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The StackExchange sites uses MarkDown syntax for writing questions and answers. This is built using PageDown on the client side and MarkDownSharp and Jeff's HTML sanitizer on the server side. I'm thinking of building something very similar myself.

I understand why I need to sanitize the HTML on the server side. But what is the purpose of MarkDownSharp? Why wouldn't I just do the translation from MarkDown to HTML with PageDown on the client side and send that to the server?

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up vote 15 down vote accepted

The most important reasons:

  1. We want the most basic (in the sense of "fundamental") functionality of the Stack Exchange sites, asking and answering, to work without JavaScript. Most advanced stuff like voting, flagging, UI niceties, help texts, favoriting, global inbox, and whatnot require JavaScript, and that's okay. But the one thing that the sites cannot live without – Q&A – should not have that requirement, to keep friction as low as possible.

    Of course, when you don't have JavaScript as a requirement, you can't require that the client render the Markdown.

  2. We only store the rendered HTML version of the most recent version of a post. For past revisions, we only store the Markdown source. Storing both versions for every edit that gets made would be a huge waste of space, since the old versions are hardly ever needed. But sometimes they are needed, e.g. in the revision history. So for that, we have to render on the server side anyway.

  3. Even if you re-sanitize on the server-side, allowing the client to do the rendering obviously removes the trust that you can have in the rendered version really being made from the Markdown. Imagine the following:

    I, an evil spammer, post the following answer:

    As you can sea on [this awesome site][1],
    
    ... (long text on thread-safe usage of the turtle in LOGO) ...
    
    Hope that helps!
    
     [1]: http://almost-real-rolex-watches.biz
    

    But I submit a rendered version in which the link actually goes to a relevant site on the intricacies of turtle concurrency. Since the server expects both the Markdown source and the rendered HTML from me, it trusts that the one was made from the other.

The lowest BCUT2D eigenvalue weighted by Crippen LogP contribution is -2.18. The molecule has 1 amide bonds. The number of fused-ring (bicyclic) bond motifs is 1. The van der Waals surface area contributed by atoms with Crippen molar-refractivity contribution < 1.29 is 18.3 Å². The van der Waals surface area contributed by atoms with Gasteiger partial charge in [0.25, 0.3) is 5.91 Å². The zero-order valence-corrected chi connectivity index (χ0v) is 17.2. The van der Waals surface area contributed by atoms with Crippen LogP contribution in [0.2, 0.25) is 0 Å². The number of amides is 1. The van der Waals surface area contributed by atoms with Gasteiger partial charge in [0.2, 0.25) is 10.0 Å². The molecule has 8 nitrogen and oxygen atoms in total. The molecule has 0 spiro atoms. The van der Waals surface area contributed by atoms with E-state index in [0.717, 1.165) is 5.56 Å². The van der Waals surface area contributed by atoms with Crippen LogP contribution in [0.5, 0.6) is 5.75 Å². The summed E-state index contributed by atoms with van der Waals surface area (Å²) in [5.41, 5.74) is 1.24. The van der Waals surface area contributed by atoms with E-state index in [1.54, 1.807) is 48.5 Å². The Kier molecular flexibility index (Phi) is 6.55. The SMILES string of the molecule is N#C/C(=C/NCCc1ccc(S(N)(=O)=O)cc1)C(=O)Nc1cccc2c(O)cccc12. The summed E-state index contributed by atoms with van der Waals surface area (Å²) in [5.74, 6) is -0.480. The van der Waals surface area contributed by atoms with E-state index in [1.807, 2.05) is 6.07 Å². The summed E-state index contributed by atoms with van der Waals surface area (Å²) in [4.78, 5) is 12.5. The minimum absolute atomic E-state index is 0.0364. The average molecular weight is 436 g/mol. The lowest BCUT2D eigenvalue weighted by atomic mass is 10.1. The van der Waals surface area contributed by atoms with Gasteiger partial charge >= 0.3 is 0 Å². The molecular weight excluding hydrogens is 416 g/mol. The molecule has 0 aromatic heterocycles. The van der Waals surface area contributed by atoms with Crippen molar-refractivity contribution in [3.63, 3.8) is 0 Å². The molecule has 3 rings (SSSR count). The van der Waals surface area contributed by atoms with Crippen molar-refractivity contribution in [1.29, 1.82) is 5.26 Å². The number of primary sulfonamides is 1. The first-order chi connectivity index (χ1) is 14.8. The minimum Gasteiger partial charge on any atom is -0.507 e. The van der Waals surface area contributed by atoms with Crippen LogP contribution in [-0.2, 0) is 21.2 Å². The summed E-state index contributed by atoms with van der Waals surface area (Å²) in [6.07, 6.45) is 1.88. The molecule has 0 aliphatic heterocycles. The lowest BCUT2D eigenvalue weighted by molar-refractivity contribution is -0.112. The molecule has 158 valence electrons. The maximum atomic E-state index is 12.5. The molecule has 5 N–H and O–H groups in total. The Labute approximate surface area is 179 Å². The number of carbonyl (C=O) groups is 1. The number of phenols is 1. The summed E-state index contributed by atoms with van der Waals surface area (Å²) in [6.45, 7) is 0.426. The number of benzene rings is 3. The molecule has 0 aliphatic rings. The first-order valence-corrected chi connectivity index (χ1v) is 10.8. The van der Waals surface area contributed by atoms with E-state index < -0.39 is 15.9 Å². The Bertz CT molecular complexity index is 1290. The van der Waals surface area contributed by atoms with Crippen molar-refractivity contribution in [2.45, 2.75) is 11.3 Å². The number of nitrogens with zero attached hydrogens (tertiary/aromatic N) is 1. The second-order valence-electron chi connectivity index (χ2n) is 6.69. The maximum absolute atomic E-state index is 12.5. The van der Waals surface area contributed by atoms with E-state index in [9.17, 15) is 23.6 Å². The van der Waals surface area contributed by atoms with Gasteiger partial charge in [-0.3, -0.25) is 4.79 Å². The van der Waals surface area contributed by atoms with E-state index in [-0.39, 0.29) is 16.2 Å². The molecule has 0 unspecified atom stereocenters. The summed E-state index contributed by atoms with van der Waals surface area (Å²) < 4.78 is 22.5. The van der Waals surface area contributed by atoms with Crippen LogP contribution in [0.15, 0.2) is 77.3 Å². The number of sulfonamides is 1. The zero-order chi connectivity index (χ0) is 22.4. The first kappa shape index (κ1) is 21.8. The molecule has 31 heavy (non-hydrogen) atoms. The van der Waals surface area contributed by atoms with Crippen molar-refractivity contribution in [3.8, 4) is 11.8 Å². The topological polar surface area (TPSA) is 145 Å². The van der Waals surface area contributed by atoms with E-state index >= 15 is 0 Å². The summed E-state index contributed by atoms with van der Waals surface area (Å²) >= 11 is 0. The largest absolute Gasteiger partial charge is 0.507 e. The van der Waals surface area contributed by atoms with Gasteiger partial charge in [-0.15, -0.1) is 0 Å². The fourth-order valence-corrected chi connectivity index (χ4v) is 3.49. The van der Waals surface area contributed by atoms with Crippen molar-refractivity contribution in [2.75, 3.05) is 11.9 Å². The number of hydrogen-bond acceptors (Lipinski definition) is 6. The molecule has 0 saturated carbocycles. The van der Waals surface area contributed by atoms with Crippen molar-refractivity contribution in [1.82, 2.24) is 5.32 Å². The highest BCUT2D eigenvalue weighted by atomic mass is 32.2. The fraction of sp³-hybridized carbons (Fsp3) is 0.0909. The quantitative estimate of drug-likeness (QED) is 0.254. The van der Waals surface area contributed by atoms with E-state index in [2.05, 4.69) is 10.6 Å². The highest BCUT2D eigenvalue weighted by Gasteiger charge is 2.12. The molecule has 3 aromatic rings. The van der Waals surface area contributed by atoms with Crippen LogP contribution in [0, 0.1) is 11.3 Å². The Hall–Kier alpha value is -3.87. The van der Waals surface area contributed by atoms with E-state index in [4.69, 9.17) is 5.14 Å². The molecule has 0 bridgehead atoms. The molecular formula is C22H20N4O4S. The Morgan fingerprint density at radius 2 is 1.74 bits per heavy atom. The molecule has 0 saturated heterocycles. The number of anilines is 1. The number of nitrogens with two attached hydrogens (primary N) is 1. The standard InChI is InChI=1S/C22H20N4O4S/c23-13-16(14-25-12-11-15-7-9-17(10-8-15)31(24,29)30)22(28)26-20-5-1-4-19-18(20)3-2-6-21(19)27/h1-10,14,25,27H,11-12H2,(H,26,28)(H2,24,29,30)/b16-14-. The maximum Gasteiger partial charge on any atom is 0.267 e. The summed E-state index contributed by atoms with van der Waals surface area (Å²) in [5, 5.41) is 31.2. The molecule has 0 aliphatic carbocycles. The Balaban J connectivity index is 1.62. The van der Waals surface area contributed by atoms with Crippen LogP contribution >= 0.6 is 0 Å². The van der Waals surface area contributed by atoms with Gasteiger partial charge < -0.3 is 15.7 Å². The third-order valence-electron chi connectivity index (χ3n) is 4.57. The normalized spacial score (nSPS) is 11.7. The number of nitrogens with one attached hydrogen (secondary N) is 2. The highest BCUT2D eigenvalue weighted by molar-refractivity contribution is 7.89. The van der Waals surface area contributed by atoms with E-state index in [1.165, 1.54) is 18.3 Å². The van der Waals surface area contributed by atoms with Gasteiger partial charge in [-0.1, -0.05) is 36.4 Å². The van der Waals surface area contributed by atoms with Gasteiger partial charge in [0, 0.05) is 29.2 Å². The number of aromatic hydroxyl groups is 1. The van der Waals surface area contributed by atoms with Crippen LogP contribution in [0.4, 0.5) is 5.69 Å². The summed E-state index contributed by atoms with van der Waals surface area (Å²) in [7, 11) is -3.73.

Along comes Sean Sceat, renowned Stack Overflow user with 120k reputation in the logo tag alone. He sees that the link indeed goes to a relevant page, likes the answer, upvotes it, posts a "Great answer; the site you link to has tons of helpful content!" comment, and while he's at it, he fixes the typo "sea" -> "see" (which the spammer made deliberately).

    But the Markdown that was in the editor after he clicked "edit" did not contain the relevant link anymore; it contained the Rolex link. And thus – unbeknownst to Sean – he not only fixed the typo, but also changed the link to go to the spammer's site.

    Now you have a post with the last edit coming from a trusted user, endorsing the answer, but with a link that we'd rather not have people clicking.

    And the revision history (see point 2.), would not even show that the link was changed.

It should be noted that the original version of the WMD JavaScript editor actually had the functionality you describe; you could set it up to submit the rendered HTML to the server. We finally removed that functionality when we published our refactored version under the name "PageDown", since we had never used it, maintained it, and I honestly don't know if it actually worked any more.

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Problems 2 and 3 only occur if the server handles a rendered version at all, and I don’t see why this would ever be possible if the client did all the rendering. Just let the server handle the Markdown version exclusively. Of course, reason 1 is compelling enough on its own. But I don’t understand 2 or 3. –  Konrad Rudolph Mar 15 '12 at 10:39
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@KonradRudolph You mean that the page would only get the Markdown source, and the client would render the HTML when someone views the page? That would mean that Google (and everyone else who doesn't run the JavaScript) never sees the content. Also, the question was about sending the rendered content to the server. –  balpha Mar 15 '12 at 10:41
    
Well, Google would also see the page with embedded Markdown content. But yes, I didn’t think that through. –  Konrad Rudolph Mar 15 '12 at 10:58
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